Food & Agriculture

Women Inmates Sow Hope in Prisons in El Salvador

Doris Zabala squats down in the field to pull up radishes. She is working on a prison farm in El Salvador, where more and more penitentiaries are incorporating agricultural work and other activities to keep prisoners busy.

Insecurity in Dominican Countryside Threatens Local Food Supply

“Sometimes we have too much water, which washes everything away,” Cecilia Joseph, originally from Haiti, said in heavily accented Spanish while pulling up a ñame root (a kind of yam) on her farm in the municipality of Santo Domingo Norte in the Dominican Republic.

WTO: Giant Steps in the World Conference

World Trade Organization (WTO) members concluded the Tenth Ministerial Conference in Nairobi on 19 December by securing an historic agreement on a series of trade initiatives. The “Nairobi Package” pays fitting tribute to the Conference host, Kenya, by delivering commitments that will benefit in particular the organization’s poorest members.

Despite Health Risks, Many Argue GMOs Could Help Solve Food Security

Cameroon is on the path to introduce genetically modified organisms (GMO’s). This would be overseen by the Cameroon Academy of Sciences, in collaboration with the National Biosafety Committee, if the Cameroon Cotton Corporation successfully implements a three-year test cultivation of cotton.

Climate Smart Coffee and Banana Set to Boost East African Farmers’ Income

Ugandan farmers are increasingly inter-planting coffee, the country’s primary export, and banana, a staple food, as a way of coping with the effects of climate change.

Coffee Rust Aggravates Poverty in Rural El Salvador

Sitting in front of a pile of coffee beans that she has just picked, Ilsy Membreño separates the green cherries from the ripe red ones with a worried look on her face, lamenting the bad harvest on the farm where she works in western El Salvador and the low daily wages she is earning.

Mexico to Export Nixtamalisation of Grains to Africa

Every day in the wee hours of the morning Verónica Reyes’ extended family grinds corn to make the dough they use in the tacos they sell from their food truck in Mexico City.

Should The World Emulate US Crop Insurance?

With the increased frequency and severity of extreme weather events adversely affecting agricultural outputs and farmers’ incomes, commercial crop insurance has been touted as the solution for vulnerable farmers all over the world. Financial and farm interests have been promoting US crop insurance as the solution. It is instructive to consider lessons from the 2012 drought.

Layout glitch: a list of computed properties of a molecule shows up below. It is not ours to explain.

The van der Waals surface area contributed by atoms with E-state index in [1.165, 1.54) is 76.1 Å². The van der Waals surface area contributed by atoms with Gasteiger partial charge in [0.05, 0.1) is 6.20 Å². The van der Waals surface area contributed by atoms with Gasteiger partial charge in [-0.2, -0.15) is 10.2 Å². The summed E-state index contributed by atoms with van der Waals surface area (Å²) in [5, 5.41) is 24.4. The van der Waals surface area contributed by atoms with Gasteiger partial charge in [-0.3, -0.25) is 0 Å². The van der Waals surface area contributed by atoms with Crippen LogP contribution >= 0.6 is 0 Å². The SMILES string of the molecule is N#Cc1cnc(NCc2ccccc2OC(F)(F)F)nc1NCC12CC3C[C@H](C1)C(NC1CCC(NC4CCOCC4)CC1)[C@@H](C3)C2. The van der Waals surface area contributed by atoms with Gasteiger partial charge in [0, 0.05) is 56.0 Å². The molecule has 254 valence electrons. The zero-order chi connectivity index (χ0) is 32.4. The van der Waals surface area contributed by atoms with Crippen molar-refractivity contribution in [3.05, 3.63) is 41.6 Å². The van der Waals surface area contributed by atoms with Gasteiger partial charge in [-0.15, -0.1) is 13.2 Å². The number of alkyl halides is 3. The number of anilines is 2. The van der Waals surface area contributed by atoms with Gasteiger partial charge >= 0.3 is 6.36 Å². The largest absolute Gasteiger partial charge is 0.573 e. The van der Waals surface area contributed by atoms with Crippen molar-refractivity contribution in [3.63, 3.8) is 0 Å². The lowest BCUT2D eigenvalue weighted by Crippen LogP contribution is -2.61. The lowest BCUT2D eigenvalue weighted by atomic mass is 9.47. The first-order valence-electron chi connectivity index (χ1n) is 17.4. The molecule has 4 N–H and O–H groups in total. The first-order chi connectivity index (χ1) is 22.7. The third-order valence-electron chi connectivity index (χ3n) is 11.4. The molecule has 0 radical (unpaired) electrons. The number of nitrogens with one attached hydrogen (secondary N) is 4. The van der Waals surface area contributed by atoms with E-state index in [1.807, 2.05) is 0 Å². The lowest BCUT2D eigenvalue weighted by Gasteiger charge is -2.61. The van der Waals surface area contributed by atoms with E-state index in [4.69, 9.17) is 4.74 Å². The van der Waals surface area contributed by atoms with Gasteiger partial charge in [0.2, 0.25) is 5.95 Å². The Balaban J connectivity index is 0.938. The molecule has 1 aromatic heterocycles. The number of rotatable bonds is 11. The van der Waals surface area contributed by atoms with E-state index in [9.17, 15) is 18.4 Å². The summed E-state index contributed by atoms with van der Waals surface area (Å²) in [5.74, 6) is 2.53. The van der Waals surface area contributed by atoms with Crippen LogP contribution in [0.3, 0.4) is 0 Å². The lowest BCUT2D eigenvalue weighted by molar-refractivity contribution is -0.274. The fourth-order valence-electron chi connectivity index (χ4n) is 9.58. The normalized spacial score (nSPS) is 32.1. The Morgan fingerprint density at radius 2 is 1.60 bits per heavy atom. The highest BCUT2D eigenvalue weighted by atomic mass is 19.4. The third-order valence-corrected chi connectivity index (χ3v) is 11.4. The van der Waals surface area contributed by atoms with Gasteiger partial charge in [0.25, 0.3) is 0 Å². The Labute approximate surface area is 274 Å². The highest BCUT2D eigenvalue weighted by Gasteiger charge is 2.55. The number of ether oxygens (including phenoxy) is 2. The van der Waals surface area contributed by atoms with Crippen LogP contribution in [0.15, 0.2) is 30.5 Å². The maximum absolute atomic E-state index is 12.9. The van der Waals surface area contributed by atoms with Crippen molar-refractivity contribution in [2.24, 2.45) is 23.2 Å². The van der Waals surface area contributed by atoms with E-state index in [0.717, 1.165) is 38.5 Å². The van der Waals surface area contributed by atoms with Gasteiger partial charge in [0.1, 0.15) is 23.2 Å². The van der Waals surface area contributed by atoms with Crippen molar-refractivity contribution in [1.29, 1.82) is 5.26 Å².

Beekeeping Helps Pakistan Farmers Cope with Crop Losses

Farmers in the rain-dependent district of Chakwal in Punjab province of Pakistan are finding relief in beekeeping as the groundnut crop suffers a blow from shifting rainfall patterns.

COP 21 Should be making People Ask: ‘Where Does My Turkey Come From?’

As the festive season begins, some farmers say that consumers should be asking about the origins of their food, and thinking about who produces it, especially in light of the historic accord reached at the United Nations Climate Change Conference (COP 21) on Dec. 12 in Paris.

Weak Agriculture Finance Feeds Malnutrition in Zimbabwe

Successive poor harvests have diminished Ndodana Makhalima's household food stocks and the family’s nutrition status.

A subsistence farmer in Lupane, about 110 kilometres north of Zimbabwe’s second city, Bulawayo, 56 year-old Makhalima has learnt to live with hunger on his door step.

Africa Closer to a Cure for Banana Disease

In one Ugandan dialect, 'kiwotoka', describes the steamed look of banana plants affected by the Banana Xanthomonas Wilt (BXW) - a virulent disease that is pushing African farmers out of business and into poverty.

Emulating the US Opposed by the US

The US once led the post-war global effort against hunger and food insecurity, but corporate influence on government trade negotiators now seek to prevent other countries from using some of the very measures it pioneered.

Pacific Islands’ Marine Reserve: Safe Haven for Depleted Tuna and New Holiday Spot

President Tommy Remengesau Jr. of the Pacific island nation of Palau has cemented a legacy as the world’s most effective protector of marine life by creating a giant marine reserve that will directly benefit his people through increasing tourism and securing its food supply, scientists say.

Climate Change and Women Across Three Continents

The link between women in climate change is a cross-cutting issue that deserves greater recognition at climate negotiations. It is pervasive, touching everything; from health and agriculture to sanitation and education.

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